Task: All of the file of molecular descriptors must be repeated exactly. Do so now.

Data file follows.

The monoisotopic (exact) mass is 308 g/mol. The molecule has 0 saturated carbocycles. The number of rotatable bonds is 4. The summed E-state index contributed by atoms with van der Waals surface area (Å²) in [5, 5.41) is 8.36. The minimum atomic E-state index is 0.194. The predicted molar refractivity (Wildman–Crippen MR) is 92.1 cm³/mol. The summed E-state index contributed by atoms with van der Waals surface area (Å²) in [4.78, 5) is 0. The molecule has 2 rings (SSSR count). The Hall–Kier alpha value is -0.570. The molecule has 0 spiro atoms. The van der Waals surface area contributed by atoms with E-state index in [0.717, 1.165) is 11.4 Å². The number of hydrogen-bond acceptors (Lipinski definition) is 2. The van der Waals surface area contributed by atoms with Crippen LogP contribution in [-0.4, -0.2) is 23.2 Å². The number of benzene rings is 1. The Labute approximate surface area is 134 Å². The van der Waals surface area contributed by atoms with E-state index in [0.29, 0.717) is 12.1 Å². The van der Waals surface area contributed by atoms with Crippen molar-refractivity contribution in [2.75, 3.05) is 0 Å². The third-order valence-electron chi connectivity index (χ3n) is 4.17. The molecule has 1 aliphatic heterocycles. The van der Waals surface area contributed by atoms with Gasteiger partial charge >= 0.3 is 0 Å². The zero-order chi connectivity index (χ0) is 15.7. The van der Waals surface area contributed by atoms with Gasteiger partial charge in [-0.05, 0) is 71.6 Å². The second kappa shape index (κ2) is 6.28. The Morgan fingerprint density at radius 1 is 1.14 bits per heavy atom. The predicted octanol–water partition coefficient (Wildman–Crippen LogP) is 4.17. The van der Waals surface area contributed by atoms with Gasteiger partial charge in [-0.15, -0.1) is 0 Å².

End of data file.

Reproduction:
The monoisotopic (exact) mass is 308 g/mol. The molecule has 0 saturated carbocycles. The number of rotatable bonds is 4. The summed E-state index contributed by atoms with van der Waals surface area (Å²) in [5, 5.41) is 8.36. The minimum atomic E-state index is 0.194. The predicted molar refractivity (Wildman–Crippen MR) is 92.1 cm³/mol. The summed E-state index contributed by atoms with van der Waals surface area (Å²) in [4.78, 5) is 0. The molecule has 2 rings (SSSR count). The Hall–Kier alpha value is -0.570. The molecule has 0 spiro atoms. The van der Waals surface area contributed by atoms with E-state index in [0.717, 1.165) is 11.4 Å². The number of hydrogen-bond acceptors (Lipinski definition) is 2. The van der Waals surface area contributed by atoms with Crippen LogP contribution in [-0.4, -0.2) is 23.2 Å². The number of benzene rings is 1. The Labute approximate surface area is 134 Å². The van der Waals surface area contributed by atoms with E-state index in [0.29, 0.717) is 12.1 Å². The van der Waals surface area contributed by atoms with Crippen molar-refractivity contribution in [2.75, 3.05) is 0 Å². The third-order valence-electron chi connectivity index (χ3n) is 4.17. The molecule has 1 aliphatic heterocycles. The van der Waals surface area contributed by atoms with Gasteiger partial charge >= 0.3 is 0 Å². The zero-order chi connectivity index (χ0) is 15.7. The van der Waals surface area contributed by atoms with Gasteiger partial charge in [-0.05, 0) is 71.6 Å². The second kappa shape index (κ2) is 6.28. The Morgan fingerprint density at radius 1 is 1.14 bits per heavy atom. The predicted octanol–water partition coefficient (Wildman–Crippen LogP) is 4.17. The van der Waals surface area contributed by atoms with Gasteiger partial charge in [-0.15, -0.1) is 0 Å².